Tim Tebow was not yet done rounding the bases after his latest implausible act – a home run in his first professional at-bat! – when the hype machine that greets his every movement churned into high gear.
Once again, the moment found Tebow – or was it vice versa? - and the news rippled from the aisles of Spirit Communications Park, where many of the 8,412 fans on hand dutifully recorded his two-run homer off Domenic Mazza.
By the time the night was over, the glorious moment lost some sheen, dulled by nearly four hours of Class A baseball and Tebow’s three strikeouts in his four subsequent at-bats.
Yes, going from Heisman Trophy winner to NFL QB to network analyst to right fielder, Columbia Fireflies, remains a monumental challenge.
And so while the proverbial Internet was once again melting down over the man it can’t get enough of, the man himself was working overtime to maintain a philosophical approach.
“I know so many people want to sensationalize it,” says Tebow, and credit the man for knowing his audience. “But for me, it was just one day. One opportunity – the first of a lot of games.
“It’s never as good as it seems. It’s never as bad as it seems, right? You can go from a first at-bat home run to striking out. Don’t get caught up in the little things, the things people are saying when I leave here, and social media, or whatever y’all write – no offense, but I won’t read it!”
It will be written anyway, of course, and consumed by the masses who cannot get enough of Tebow since his days winning a pair of national championships at the University of Florida.
His acolytes strolled merrily through the 360-degree concourse at this 2-year-old ballpark. Fireflies jerseys with Tebow’s fluorescent No. 15 dotted the crowd. Many donned Florida Gators gear while others sported his No. 15 jersey from his fleeting run of success with the Denver Broncos.
Kyle Grier was one of those. The 26-year-old Columbia resident fell in love with the Broncos growing up in Iowa.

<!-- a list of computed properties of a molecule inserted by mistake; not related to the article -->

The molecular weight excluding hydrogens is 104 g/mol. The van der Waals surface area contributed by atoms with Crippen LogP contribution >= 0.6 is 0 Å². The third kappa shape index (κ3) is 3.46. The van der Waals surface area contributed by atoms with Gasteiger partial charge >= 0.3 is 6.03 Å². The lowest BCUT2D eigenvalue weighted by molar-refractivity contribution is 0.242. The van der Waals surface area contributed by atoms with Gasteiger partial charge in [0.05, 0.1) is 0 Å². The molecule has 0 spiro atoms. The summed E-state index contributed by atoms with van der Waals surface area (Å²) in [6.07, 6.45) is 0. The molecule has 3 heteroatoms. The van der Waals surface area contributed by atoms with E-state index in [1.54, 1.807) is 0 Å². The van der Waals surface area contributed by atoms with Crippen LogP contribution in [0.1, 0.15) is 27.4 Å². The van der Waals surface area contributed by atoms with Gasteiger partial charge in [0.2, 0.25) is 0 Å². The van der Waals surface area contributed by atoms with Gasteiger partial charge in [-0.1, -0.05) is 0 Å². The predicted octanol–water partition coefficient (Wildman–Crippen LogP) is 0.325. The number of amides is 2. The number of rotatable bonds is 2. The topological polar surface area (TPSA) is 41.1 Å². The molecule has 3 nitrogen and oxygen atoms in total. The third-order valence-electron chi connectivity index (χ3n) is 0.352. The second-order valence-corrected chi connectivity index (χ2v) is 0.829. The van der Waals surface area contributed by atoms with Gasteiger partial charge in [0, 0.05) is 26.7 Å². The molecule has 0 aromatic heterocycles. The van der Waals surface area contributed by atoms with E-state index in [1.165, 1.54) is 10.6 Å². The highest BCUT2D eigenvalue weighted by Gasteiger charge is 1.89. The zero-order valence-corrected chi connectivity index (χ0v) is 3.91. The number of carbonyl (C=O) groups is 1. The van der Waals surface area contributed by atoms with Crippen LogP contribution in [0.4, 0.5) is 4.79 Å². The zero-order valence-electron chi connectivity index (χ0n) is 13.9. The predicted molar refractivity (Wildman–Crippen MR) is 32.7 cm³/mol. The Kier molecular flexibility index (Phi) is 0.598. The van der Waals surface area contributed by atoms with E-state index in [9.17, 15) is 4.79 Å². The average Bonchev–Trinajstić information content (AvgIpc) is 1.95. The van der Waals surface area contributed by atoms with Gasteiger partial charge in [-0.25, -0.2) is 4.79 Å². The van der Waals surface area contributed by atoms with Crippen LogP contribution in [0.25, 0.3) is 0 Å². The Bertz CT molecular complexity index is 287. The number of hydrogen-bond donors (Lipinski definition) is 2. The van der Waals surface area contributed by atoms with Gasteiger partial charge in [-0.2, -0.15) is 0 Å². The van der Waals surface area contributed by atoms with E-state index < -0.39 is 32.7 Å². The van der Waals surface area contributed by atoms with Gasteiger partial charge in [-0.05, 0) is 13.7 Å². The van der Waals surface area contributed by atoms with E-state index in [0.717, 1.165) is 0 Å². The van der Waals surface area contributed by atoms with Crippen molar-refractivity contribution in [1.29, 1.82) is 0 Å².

Sure, Tebow’s home run Thursday wasn’t on the same athletic level as his 80-yard touchdown pass to Demaryius Thomas to win an overtime playoff game against the Steelers.
But it was exactly the same from the “That’s So Tebow” standpoint.
“That was insane,” Grier said as another Tebow at-bat approached. “Giving people what they want, I guess.
“To hit a home run in his first at-bat, that’s a total Tebow move. He may not hit one the rest of the year – but he hits one in his first at-bat.
“Whatever they’re showing on ESPN, they probably stopped it to show the home run.”
Indeed, Tebow’s other employers – he works for their SEC Network in the autumn – couldn’t get him on the air fast enough postgame.
But it’s clear Tebow is cherishing the team moments of this journey. It began after the New York Mets signed him following a tryout last August and sent him to the instructional leagues. A homerless stint in the Arizona Fall League preceded five weeks of spring training.
Many of these Fireflies know each other fairly well now, and uproarious shouts and laughter could be heard in a room adjacent to the clubhouse after the 14-7 victory .
The good vibes started after Tebow rounded the bases and returned to the dugout, giving his team a 2-0 lead, its first of the year.
“Everybody was so excited and happy for me,” Tebow said. “One of the guys comes up and gives me a big hug and says, ‘This is one of the best moments I’ve ever had!’ It was just fun.”
Indeed, Tebow’s need for competition and camaraderie seem real, despite whatever brand-building element cynics may ascribe to his baseball experiment. He eagerly reeled off the names of teammates and staffers – Paez and Dash and Ali, Fuentes and “Coach Leger,” as he called manager Jose Leger, as if he were Urban Meyer.
Leger offered a defense of Tebow’s strikeouts, gently noting that South Atlantic League umpires are often younger than the players and learning themselves. Strike zones can be inconsistent, adding another variable to Tebow’s already challenging learning curve.
But the greater lesson of Game 1 is that one at-bat leads to another, and one game to the next. There will be about 135 more, long bus rides in between many of them.
Tebow loves that there will be a game every day. He’s also self-aware.
“It’s something I learned early on at the University of Florida – I’m very emotional, passionate,” he said. “I care a lot about every single thing that I do.
“And so for me, I gotta harness that in the right way, and that’s having my boundaries and my guidelines, blocking everything else out and go to work and do what I love.”
The plan worked brilliantly for one game. Another awaits Friday.